Accelerated Buddha. the Fondation juxtaposes Sugimoto's artworks with antique masterpieces from his personnal collection. The works include an art video of the thousand Bodhisattva of Sanjusangendo - a 13th century temple in Kyoto - will be presented. A process of accelerated photographs makes us see the thousand Buddhas becoming a million.
curated by Hiroshi Sugimoto / Emmanuelle de Montgazon
On the occasion of its 20th exhibition, the Fondation Pierre Bergé – Yves Saint Laurent gives a carte blanche to Japanese artist, Hiroshi Sugimoto. For Accelerated Buddha, the Fondation juxtaposes Sugimoto's artworks with antique masterpieces from his personnal collection.
The works include an art video of the thousand Bodhisattva of Sanjûsangendo — a 13th century temple in Kyoto — will be presented. A process of accelerated photographs makes us see the thousand Buddhas becoming a million.
Hiroshi Sugimoto is a major figure in contemporary photography who pioneered the use of very long exposure times. His work explores time and man's relationship with reality.
Civilisations rise, spread, and die out. The glories that were Egypt and Greece, Celtic Europe and the Inca Empire all vanished, leaving but evocative traces whose spirit was carried forward in part by successive civilisations. People originally co-existed with their gods. People are thought to have turned from animals into humans with the emergence of consciousness some five million years ago. Consciousness brought a heightened awareness of time and with it special ceremonies for mourning the dead. Death was omnipresent, or rather death was thought to be a constant universal state and life only an exceptional transition. The gods existed at the fringes of life and death, and people spent their brief lifespans preparing for the journey into eternal death. Nobles commissioned gigantic tombs for themselves and offered living sacrifices to the gods. Then sometime during Neolithic Age, as the dawn of conceptual thought overtook the sentient obscurity, the gods were now envisioned as manifesting themselves throughout the natural world — in fire, in water, in stone, in trees, in wolves, in foxes, in the sun and moon. Perhaps as early as five thousand years ago, humanity reached the age of civilisation. People domesticated animals, raised plants and irrigated fields. Amidst growing self-realisation, they stored and transmitted their knowledge in writing. History was born.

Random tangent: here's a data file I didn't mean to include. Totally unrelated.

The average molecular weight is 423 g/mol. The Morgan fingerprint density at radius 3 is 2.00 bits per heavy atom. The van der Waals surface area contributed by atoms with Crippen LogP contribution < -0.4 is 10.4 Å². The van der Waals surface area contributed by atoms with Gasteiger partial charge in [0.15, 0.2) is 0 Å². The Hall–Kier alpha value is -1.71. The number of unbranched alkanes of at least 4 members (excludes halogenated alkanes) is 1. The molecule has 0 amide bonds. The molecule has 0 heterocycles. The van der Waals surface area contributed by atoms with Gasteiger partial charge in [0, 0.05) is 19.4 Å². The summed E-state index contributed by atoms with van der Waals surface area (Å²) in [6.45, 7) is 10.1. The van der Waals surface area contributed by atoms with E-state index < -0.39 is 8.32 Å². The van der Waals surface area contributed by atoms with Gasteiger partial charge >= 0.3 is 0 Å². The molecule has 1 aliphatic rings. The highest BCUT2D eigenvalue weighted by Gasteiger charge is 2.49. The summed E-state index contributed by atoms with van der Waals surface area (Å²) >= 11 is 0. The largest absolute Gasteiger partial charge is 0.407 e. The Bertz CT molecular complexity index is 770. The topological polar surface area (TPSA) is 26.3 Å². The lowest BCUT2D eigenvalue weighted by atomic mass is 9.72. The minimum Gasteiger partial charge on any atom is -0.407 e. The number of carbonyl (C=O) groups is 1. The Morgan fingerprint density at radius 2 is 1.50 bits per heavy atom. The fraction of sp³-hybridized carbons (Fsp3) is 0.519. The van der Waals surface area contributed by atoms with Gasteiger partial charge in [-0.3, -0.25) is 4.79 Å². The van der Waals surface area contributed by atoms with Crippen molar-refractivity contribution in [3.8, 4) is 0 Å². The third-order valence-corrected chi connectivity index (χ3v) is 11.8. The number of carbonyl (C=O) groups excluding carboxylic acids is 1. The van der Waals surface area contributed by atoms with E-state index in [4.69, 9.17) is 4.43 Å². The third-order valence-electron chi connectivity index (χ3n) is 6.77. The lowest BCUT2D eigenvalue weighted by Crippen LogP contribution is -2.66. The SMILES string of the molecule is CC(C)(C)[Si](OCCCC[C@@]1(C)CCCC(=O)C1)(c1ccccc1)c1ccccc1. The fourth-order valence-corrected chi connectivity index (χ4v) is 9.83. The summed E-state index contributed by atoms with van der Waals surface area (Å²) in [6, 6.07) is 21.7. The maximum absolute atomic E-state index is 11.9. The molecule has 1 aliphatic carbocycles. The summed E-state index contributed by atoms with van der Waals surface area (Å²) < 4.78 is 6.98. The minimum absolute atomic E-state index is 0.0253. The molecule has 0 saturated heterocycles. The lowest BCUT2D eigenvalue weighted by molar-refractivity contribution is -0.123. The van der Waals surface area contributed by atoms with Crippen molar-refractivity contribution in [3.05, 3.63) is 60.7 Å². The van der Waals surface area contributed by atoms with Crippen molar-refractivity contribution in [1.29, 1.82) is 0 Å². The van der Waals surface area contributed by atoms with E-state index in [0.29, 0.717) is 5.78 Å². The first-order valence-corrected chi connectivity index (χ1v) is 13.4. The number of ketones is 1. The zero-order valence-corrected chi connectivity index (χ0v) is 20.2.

People became arrogant in their self-confidence. The myriad Neolithic gods and spirits gradually transformed and fused into humanised deities. People sought out the most spiritually gifted and bestowed upon them godlike stature. They abandoned the worship of graven images and idolised special people instead. The holy men of Buddhism, Christianity and Islam were elevated to ever greater heights, which led to bloody sectarian fighting in the name of religion. Buddhism grew out the Vedic beliefs of India some two thousand five hundred years ago as preached by Gautama Siddhârtha, the Sage of Sâkya Clan who became known as the Buddha or “Enlightened One”. He taught that the world was full of suffering and that both life and death repeated an endless cycle of reincarnation, yet we might aspire to escape this wheel of suffering by striving toward enlightenment. Buddhism later faded away in India, but split into different schools elsewhere in Asia, the orthodox Theravâda sects remaining to the south, while the more interpretive Mahâyâna teachings crossed the Himalayas into China and flourished in Chang-an. By the early sixth century, Buddhism had reached Japan, where it was established in the seventh century as the national religion to protect the state built around the imperial lineage. This exhibition features a video rendering of a thousand Bodhisattva statues enshrined in the thirteenth century temple Rengeô-in, better known as Sanjûsangendô, in k yôto.
In five minutes, you will see forty-eight separate photos of the thousand statues gradually accelerate and multiply into a million figures. Rengeô-in was built by the retired Emperor Go-shirakawa as a visionary model of Amida Buddha’s Pure Land Paradise, accelerated here until it dissipates. Displayed alongside the video, various Buddhist relics and treasures also provide an overview of Buddhist thinking throughout the ages. As every civilisation speeds toward destruction — and our present civilisation is no exception to the rule — it should be obvious to anyone that mass reproduction and economic growth cannot continue forever. w e can easily see ourselves in these r eplicating Buddha figures, accelerating toward oblivion. Humankind now approaches the realm of enlightenment, beyond the cycle of life and death.
PRESS AND COMMUNICATION DEPARTMENT
Fondation Pierre Bergé – Yves Saint Laurent
Laetitia Roux – Tel. +33 (0)1 44 31 64 17
Olivier Flaviano – Tel. +33 (0)1 44 31 64 19
Fondation Pierre Berge' Yves Saint Laurent
3 rue Léonce Reynaud, 75116 Paris
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